And then that was it, we drove back to my house and we were asleep by 9 that night. I know what you are thinking...we are such party animals.

So with that century training is over. I spent Monday and Tuesday on a mini vacation from work with Erik. We even managed to go mountain biking, something I had stayed away from for fear of an injury before the century. Turns out mountain biking is hard work and you fall alot. My legs are currently sporting a large number of new and disgusting bruises to prove it. I even upgraded my bike a bit more to clip in pedals. Yes I actually, I rode a century and all the training miles with platform pedals. Is this where I also confess that I do not own bike shorts? Because, yeah, I do not. I ride all my long rides in a pair of compression shorts and my short rides in soccer/running shorts.

With those last confessions I'll call it a post.

Have a great weekend!

Wednesday, July 18

Weekend Recap

Saturday is the big day. It's the CENTURY RIDE I've been training so much for.  I'm a little bit nervous, but honestly, I am beyond excited. Can I tell you a secret though? I'm sorta more excited for whats next in this whole cycling master plan of mine. Truth is while this century ride got me in shape quickly, my goal is not to continually spend hours and hours...and hours on my bike every weekend. Sure, there will be long rides, but not 80 mile long rides. So while I am not completely ready to dive into my what's next cycling plans I will happily talk about this past weekend.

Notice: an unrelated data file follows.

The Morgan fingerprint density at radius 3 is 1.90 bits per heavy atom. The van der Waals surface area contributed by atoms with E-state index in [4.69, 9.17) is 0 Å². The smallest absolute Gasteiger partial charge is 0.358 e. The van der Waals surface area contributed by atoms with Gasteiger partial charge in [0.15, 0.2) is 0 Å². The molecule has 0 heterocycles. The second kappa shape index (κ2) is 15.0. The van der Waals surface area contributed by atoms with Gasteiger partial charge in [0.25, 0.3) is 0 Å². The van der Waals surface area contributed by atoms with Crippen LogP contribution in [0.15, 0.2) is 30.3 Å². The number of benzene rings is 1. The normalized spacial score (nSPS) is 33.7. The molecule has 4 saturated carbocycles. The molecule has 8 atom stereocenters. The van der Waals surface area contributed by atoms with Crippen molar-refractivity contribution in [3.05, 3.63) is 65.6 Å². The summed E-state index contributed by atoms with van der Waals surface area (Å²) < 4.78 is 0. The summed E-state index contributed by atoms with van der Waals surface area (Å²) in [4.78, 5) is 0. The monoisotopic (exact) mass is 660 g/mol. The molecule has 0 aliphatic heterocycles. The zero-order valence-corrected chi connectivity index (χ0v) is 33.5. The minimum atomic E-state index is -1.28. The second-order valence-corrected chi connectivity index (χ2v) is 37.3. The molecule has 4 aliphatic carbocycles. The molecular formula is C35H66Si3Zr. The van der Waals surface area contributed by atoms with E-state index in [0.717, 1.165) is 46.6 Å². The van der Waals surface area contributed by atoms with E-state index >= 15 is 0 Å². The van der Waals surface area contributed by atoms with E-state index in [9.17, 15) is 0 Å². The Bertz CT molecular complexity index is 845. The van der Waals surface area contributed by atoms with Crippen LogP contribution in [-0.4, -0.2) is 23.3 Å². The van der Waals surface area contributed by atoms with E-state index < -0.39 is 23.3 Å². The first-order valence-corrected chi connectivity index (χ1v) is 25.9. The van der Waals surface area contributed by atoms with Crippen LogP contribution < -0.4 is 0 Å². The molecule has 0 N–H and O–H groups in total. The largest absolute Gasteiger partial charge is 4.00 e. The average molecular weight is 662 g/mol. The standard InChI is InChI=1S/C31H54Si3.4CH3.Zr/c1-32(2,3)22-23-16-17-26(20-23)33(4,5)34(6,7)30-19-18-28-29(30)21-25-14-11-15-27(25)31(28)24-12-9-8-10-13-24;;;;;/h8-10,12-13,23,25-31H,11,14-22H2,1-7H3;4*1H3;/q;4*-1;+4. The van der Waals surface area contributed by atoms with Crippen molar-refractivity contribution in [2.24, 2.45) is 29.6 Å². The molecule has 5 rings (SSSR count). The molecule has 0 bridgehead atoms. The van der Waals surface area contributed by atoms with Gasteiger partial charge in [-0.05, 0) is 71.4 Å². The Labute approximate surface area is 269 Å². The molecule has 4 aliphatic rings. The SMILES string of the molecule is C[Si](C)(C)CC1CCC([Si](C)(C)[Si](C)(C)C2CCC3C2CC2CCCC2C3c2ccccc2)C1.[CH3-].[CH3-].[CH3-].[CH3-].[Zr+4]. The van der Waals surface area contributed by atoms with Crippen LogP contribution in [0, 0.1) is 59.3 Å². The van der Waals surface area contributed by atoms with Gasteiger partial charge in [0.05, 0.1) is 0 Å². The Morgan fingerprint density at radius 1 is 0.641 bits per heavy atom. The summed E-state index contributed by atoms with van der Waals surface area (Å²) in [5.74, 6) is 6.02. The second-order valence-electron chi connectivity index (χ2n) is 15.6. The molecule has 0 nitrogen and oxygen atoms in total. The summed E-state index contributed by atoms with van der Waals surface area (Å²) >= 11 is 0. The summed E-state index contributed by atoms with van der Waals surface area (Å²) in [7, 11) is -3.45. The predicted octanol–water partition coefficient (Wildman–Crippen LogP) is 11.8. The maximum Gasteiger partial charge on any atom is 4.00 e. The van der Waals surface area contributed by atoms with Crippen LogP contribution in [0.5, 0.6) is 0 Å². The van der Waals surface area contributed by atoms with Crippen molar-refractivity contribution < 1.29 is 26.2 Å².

Last weekend was the first weekend since April where I didn't stress out about ride routes or weather and it was such a welcomed change. I will admit though as we kicked back and relaxed I found myself asking Erik if this really was on our "training plan" for the weekend because it just seemed so strange. 

Saturday was a town wide garage sale and people from everywhere flock to these sales. By the time we woke up at 8:30 people had already crowded the streets. Rumor has it that people where out as soon as the sun came out. Lesson learned for next time I guess. For a town that has a few thousand residents (if that), it was really confusing to see the streets filled with people. I always joke that if I sat in Erik's front yard all day long on a Saturday that I maybe would see 20 people walk by.

Anyways, Erik and I wandered through some garage sales and he eventually ended up with a sweet acoustic guitar and a set of speakers for his garage. I, on the other hand, hate garage sales so the only thing I bought was two cups of freshly squeezed lemonade from a very cute 5 year old who was raising money for the Clean Water Project ( That lemonade was probably the best two dollars I ever spent.

Erik had some things set aside for the sale, so around noon we set up shop and within two hours were 80 bucks richer and he had gotten rid of some junk treasures. That 80 dollars funded the remainder of our weekend which included our very first ever trip to a drive-in movie theather. We pushed out his old Volkswagen in attempt to drum up some interest to sell it.